Police officers among 70 arrested for child porn in New York

NEW YORK (AFP) - Two police officers, a rabbi and a Boy Scout leader are among 70 men and one woman arrested on child pornography charges in the largest such bust in New York, officials said Wednesday.

Over five weeks investigators impounded nearly 600 computers, laptops, tablets, smartphones and thumb drives containing tens of thousands of pornographic images and videos of children.

Among the defendants are one with a previous child sex abuse conviction and a woman charged with producing and distributing pornography involving her own young child, US officials said.

They also include two nurses, a paramedic, an au pair, and a Boy Scouts den master who served as a little league baseball coach.

Officers launched the operation after arresting the head of a police department in Valhalla, New York in January and a rabbi, who home schooled children in Brooklyn, in March.

James Hayes, special agent in charge of Homeland Security Investigations in New York described the number of suspects and their professional backgrounds as "troubling."

US officials said Operation Caireen, which ran from April 4 to May 15, was the largest-ever operation in New York targeting sexual predators of children.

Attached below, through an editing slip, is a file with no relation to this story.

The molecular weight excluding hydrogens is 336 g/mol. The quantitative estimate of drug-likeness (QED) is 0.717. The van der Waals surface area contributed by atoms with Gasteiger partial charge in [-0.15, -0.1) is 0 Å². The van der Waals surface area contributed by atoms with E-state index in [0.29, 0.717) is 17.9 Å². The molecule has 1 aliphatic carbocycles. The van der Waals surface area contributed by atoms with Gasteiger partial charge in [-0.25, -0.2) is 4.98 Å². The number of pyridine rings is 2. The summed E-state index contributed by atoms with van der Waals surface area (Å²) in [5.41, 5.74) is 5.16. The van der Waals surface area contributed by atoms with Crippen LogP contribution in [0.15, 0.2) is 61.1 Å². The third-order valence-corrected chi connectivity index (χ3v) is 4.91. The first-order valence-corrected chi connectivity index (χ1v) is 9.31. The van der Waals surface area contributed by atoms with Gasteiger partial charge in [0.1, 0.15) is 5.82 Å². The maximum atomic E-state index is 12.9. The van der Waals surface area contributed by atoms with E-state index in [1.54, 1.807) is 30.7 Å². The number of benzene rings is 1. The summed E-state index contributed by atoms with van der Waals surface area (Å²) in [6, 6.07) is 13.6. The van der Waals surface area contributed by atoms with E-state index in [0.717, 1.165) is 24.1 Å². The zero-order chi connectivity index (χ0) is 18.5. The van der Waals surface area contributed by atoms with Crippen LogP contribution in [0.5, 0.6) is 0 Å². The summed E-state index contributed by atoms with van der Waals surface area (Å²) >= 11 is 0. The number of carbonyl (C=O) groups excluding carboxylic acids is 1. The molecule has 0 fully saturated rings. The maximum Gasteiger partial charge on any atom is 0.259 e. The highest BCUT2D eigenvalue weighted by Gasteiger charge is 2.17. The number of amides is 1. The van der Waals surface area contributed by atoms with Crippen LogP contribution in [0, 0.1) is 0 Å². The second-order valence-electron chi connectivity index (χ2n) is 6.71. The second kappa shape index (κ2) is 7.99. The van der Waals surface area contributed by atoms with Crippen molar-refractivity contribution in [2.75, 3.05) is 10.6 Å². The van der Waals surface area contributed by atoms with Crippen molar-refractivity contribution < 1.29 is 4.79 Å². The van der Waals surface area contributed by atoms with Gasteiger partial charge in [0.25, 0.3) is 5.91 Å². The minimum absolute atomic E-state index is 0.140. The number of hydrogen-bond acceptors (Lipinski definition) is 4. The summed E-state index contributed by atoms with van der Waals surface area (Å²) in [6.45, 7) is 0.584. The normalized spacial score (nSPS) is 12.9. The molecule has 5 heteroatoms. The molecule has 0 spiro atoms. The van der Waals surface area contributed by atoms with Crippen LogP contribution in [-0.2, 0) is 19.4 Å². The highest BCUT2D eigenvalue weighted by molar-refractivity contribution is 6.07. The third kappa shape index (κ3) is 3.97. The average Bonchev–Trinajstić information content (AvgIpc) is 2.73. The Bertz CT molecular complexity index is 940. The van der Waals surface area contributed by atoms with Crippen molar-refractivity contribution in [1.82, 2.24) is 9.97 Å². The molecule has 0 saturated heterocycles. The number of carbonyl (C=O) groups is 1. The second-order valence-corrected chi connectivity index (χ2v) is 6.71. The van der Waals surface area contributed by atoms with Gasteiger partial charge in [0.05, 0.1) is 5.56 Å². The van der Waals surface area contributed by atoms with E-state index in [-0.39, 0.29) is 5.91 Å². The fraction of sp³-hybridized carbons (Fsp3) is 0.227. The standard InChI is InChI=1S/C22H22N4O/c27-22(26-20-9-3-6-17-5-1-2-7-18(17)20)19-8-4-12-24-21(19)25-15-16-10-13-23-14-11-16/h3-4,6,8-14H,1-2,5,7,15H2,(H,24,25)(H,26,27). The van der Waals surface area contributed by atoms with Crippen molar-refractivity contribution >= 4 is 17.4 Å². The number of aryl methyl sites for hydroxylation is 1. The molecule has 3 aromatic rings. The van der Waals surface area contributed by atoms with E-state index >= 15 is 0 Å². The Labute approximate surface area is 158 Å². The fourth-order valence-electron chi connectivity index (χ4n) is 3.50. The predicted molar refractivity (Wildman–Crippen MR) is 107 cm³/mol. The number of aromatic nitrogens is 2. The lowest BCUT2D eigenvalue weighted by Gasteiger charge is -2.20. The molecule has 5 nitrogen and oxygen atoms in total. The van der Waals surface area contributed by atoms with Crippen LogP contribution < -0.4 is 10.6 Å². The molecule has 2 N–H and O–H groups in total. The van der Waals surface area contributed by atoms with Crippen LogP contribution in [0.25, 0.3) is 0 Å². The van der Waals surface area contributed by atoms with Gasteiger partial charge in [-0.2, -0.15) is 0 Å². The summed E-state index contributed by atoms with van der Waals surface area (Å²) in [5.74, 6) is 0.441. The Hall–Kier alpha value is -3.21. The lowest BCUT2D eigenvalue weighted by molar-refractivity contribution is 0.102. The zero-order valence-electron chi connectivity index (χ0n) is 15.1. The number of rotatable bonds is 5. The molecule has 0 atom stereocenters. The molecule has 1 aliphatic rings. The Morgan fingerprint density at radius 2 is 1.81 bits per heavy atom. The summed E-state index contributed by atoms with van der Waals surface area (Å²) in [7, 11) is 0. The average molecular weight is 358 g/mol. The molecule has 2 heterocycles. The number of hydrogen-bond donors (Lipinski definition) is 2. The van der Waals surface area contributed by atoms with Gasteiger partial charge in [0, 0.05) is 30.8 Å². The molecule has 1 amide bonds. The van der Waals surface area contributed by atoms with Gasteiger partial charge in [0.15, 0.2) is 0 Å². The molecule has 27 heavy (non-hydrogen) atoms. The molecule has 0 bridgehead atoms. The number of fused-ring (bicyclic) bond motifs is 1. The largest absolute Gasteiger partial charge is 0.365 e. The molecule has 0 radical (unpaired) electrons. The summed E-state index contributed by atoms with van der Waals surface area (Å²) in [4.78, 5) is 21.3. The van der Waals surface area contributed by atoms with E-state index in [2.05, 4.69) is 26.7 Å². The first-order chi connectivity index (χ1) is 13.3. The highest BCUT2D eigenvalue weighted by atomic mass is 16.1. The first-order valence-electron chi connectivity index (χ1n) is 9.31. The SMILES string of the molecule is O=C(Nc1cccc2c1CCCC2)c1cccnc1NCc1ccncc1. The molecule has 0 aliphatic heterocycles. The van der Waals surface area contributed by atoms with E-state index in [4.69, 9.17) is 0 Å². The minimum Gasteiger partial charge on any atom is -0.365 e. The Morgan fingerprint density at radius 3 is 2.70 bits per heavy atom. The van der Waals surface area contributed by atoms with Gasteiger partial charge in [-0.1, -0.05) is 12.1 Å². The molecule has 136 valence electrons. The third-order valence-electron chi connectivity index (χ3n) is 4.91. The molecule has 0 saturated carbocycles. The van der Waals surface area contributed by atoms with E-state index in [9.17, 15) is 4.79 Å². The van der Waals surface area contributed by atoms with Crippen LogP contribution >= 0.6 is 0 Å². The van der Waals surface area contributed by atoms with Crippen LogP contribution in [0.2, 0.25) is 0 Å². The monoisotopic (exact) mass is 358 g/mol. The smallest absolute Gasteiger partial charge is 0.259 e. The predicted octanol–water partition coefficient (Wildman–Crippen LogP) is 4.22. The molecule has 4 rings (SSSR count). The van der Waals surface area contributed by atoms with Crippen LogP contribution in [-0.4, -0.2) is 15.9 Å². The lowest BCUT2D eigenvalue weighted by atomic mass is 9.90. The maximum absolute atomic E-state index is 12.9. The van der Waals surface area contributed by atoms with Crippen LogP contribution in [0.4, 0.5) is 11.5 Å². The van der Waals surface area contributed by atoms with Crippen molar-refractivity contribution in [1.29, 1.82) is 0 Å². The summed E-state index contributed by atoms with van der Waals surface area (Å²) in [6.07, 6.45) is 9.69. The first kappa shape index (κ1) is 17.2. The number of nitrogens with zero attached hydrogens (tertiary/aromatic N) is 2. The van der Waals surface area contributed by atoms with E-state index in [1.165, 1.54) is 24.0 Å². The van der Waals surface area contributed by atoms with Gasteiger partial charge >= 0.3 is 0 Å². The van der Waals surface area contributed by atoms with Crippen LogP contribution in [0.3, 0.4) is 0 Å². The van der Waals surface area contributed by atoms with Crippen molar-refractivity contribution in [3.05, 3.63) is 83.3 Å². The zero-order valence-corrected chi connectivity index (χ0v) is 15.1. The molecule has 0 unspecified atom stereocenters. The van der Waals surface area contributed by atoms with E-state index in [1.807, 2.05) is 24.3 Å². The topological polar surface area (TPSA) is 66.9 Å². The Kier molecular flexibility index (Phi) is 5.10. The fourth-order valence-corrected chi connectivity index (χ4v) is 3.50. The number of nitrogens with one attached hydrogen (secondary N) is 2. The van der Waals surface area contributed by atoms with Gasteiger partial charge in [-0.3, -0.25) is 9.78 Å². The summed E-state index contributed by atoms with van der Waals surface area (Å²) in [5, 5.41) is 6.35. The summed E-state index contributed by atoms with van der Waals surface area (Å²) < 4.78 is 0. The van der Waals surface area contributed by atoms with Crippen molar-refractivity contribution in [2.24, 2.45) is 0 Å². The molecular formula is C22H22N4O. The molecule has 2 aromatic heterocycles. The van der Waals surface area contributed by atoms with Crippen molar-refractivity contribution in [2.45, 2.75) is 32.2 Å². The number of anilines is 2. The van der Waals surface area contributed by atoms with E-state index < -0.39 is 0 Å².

Homeland Security, New York police detectives and other law enforcement infiltrated peer-to-peer file sharing networks to identify perpetrators across the New York City area.

Investigators cracked down on nearly 150 IP addresses actively involved in trading child porn in the wider New York City area.

New York police commissioner William Bratton said the indictment showed "that abuse against children is beyond reproach and violators will be vigorously sought and brought to justice."

"The law enforcement community is committed to eliminating the horrific market for child pornography, one defendant at a time," said US Attorney Loretta Lynch, eastern district of New York.

John Ryan, president and CEO of the National Center for Missing and Exploited Children, thanked law enforcement officials.

"Their tireless work helps ensure that the most vulnerable in our society - our children - can be safer," he said.